Sep. 2002
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Check out Weeks ending: [7 Sep 02] [14 Sep 02] [21 Sep 02] [28 Sep 02

Week Ending 7 Sep 2002 (Bob)

Life Afloat Again - It feels good to be back in the water, and on Tuesday we made the big move: we loaded the few possessions still in the apartment into boxes and carried them to B22 and lowered LP's waterline a little bit more. By the end of the day we were safely ensconced on Long Passages, with only a few things to put away.

Getting Ship-shape - When we moved back on board, it felt like we had a kit boat with 'some assembly required'.  We started the process of re-assembling and the 'to do' list included items like:

  • Reinstall Instruments.
  • Install new eyebrow (decorative wood strips over portholes).
  • Reinstall computer and printer in new home.
  • Install DVD player.
  • Water-proof cockpit seats.
  • Reinstall power sockets near TV.
  • Touch-up varnish in cabin.
  • Reinstall dorade hardware after re-chroming.
  • Replace webbing straps on bimini.
  • etc.
  • etc

The list goes on, several pages worth in our handy notebook.  At this rate, we will spend the next year re-assembling our beautiful yacht and won't get any sailing in!

Marina Life in Boat Lagoon - Life in the marina at Phuket Boat Lagoon is sort of laid-back at the moment.  This is the monsoon (aka 'rainy season') and many people use this as their time to go home to the USA, UK, Europe, or Down Under.  Despite this, there is a continuous parade of boats going in and out of the water, and the whine of grinding machines goes on all day.  Our week goes sort of like this:

  • Monday - Breakfast at 'The Bakery', a spot with wonderful food, then start a few projects, run to chandlery for missing parts, dodge showers while working on deck, and wrap up day with 4 projects started, none finished, and a 'sun-downer' in hand.
  • Tuesday - Up early since Dane (the varnisher from Pro-Yachting) comes at 0800 sharp to sand the cabin sole and lay down a coat of varnish - we are banished from the boat for the day.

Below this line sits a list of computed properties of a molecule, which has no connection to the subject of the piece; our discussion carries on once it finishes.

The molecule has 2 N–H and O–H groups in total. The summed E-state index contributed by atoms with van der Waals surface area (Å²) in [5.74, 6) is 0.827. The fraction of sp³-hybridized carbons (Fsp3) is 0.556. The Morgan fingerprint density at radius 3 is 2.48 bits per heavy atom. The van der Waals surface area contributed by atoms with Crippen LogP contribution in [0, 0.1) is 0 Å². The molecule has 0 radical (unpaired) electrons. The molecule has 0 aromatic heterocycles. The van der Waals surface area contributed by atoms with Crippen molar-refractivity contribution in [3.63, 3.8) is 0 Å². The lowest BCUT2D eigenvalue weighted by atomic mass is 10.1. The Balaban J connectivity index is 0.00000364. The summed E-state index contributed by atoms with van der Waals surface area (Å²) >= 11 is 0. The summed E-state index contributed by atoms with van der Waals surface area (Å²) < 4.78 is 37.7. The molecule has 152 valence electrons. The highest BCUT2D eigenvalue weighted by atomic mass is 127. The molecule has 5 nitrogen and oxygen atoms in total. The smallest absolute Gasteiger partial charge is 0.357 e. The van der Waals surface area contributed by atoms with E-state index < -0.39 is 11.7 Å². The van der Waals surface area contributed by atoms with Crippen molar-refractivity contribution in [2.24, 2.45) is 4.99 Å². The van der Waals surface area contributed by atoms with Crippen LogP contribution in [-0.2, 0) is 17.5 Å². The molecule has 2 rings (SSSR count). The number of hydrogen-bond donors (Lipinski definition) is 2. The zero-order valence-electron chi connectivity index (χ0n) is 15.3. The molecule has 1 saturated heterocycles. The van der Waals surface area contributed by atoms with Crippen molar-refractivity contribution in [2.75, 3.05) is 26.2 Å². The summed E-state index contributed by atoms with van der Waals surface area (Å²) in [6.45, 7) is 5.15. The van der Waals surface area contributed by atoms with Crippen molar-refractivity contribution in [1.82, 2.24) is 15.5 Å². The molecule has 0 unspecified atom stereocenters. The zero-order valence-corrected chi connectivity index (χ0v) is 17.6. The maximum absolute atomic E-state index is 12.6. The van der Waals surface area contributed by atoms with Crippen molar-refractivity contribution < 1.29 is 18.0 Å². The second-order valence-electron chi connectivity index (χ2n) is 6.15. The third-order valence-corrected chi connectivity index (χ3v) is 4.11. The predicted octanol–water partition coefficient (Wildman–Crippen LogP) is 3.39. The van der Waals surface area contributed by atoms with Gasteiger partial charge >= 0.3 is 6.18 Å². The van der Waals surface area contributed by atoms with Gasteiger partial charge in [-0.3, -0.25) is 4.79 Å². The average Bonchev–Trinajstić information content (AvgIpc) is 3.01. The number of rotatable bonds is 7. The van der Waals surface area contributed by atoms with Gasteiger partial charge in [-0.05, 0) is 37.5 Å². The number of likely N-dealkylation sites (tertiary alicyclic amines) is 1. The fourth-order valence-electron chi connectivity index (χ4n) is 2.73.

• Wednesday - A healthy breakfast on board is followed by picking up the pieces from Monday's projects, some actually get finished in time for us to go to the Wednesday night Bar-B-Q where we chat into the night with 15 other cruisers, comparing horror-stories, trading books, and DVDs.
  • Thursday - Dane comes again so we mill around the deck working on unimportant projects while he sands and varnishes below.  We swing from the handholds below trying to retrieve tools from the front of the boat without touching the wet varnish on the floor.
  • Friday - More projects, and then we rent a 'jeep' to run errands. Since we only have it for 1 day, it becomes a race to get groceries, pick up re-chromed pieces, drop off film, pick up repaired shoes ($6), get precious parts from the hardware store downtown, and hit the Post Office before it closes.  On evenings with the car we stray from the marina and this week pick The Green Man and an evening of English Curry.
  • Saturday - Back to the grind as this is a normal work-day in Thailand and we fall into the routine.  The weekly to-do list is getting kind of short, and we are feeling kind of satisfied at our progress - until we see next week's list.
  • Sunday - The boat yard goes quiet as most workers take the day off, and we slow down as well, and by 4 PM we are ready to call it quits (rather than the normal 5:30).  As night falls, we dig out a DVD from one of our friends, and pop it into the machine - what is this:  Men In Black II, and it opens in the USA next week - we must be in Southeast Asia, pirate capital if the world.
 Week Ending 14 Sep 2002 (Bob)

Welcome Cruising World Readers - It appears that we were mentioned in a recent Cruising World issue, so if you are a reader, WELCOME TO OUR SITE!Long Passages new printer installation.jpg (20117 bytes)

Dent in the 'To-Do' list - The week was busy with a few things crossed off our 'to-do' list (and others added).

  • Our printer is snug in its own little compartment, flipping out when we want to use it. 
  • All items brought on board have found a home
  • Furling lines and blocks are back on the deck.